I know absolutely nothing about Anatole Broyard, but heard about this book by his daughter Bliss and how she and her brother found out about her heritage right before her father's death. But I thought it would be a fascinating story of race, genealogy, history, race relations and more in the US. Instead it's another book that's really a form of therapy for the author. Which is a real shame, because she can write--this book is just too ambitious for what it's trying to do.


The initial discovery of learning about her father's background and that he was passing for white felt a bit anti-climatic and drags Part I out for far too long. It's filled with the author's angst of finding out this information that somehow turned her world totally upside down without her ever really thinking the whole thing through. Throughout the book the author comes across as defensive: it may not have been intended that way but I genuinely didn't get the impression the author actually, truly thought everything through or bothered to dig deeper for her understanding. As other reviews say, it's as if the author thinks this is the only time in history has ever such a thing happened and she never moved on from the initial discovery.


Part II was much more interesting, as it's a tracing of history of her paternal line. We are then treated to a broader context of history in New Orleans which I did find interesting for awhile, except the author cannot resist the temptation to insert herself. Presumably to give context to the present day (relatively), it's obnoxious and I wanted her to stay out of the tale. The older history was more fascinating, but when she gets closer and closer to the modern era she seemed to pop up more and I wanted to shove her out of the narrative.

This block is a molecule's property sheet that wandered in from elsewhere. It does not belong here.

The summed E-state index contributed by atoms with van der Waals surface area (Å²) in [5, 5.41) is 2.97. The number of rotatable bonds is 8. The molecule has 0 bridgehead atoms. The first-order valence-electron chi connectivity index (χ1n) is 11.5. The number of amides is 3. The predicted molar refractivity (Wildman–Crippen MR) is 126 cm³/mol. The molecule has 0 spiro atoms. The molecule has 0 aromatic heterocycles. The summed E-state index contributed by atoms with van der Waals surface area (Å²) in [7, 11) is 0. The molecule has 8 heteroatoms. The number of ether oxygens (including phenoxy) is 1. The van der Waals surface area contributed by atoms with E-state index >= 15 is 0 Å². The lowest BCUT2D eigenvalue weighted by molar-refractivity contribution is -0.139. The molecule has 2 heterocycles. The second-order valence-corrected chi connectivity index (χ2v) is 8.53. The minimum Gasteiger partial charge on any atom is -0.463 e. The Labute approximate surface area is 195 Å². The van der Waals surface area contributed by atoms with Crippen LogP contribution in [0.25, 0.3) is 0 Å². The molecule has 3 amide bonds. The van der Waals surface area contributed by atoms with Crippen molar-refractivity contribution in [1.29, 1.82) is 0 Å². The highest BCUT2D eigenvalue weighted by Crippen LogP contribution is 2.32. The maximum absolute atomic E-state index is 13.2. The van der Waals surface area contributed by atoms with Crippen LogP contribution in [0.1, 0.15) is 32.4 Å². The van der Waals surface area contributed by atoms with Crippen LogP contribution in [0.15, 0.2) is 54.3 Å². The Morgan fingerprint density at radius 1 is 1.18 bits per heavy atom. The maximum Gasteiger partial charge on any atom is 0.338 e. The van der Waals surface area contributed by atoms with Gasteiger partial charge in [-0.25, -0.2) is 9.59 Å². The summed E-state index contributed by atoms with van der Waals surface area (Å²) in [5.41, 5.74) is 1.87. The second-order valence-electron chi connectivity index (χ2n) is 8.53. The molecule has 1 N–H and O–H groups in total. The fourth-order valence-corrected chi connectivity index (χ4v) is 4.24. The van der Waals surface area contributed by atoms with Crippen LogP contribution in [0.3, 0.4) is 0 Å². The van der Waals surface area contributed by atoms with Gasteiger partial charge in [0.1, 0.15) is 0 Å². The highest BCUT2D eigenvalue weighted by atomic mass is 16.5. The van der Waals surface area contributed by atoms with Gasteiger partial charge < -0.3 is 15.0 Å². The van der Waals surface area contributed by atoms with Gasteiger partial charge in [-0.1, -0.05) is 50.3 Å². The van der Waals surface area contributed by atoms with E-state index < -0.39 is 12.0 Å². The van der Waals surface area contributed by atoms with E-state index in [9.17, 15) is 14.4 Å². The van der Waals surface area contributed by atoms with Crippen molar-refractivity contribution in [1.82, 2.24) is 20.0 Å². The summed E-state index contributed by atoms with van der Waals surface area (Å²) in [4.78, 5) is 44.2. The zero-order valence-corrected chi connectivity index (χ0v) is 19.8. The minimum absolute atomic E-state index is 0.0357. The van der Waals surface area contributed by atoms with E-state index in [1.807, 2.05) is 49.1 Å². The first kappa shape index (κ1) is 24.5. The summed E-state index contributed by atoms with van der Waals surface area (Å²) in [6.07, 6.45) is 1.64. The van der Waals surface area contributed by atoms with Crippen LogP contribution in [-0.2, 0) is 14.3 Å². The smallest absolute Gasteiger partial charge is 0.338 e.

That said, I also think that the history itself needed an editor to hack away some of the historical details and to somehow integrate everything. The book wanted to be too many things at once and it would have been better if the two had been somehow integrated or if Bliss had written a separate book on JUST the discover of her father's background. I couldn't help but think of 'The Warmth of Other Suns' which is not quite on the same topic, but weaves the personal and historical a lot better.


It's a pity, because are parts and times where the author really shines in the writing and some of it is really interesting. But I can't help but be a bit shocked that the author apparently didn't benefit from the time of her father's death in 1990 to the publication of this book in 2007 to move forward in her emotional understanding. Her brother Todd seemed to handle the information more easily so I'm curious as to the story for why Bliss seemed unable/unwilling to work through her anxieties and issues around her father and this information.


Well, had my curiosity satisfied. This one's going back to the library. I would imagine this would be of interest to those who are interested in race/race relations/racism, Anatole Broyard, etc. I wouldn't rush out to read this one, library. There is a really great story here, but unfortunately it really did not come out here.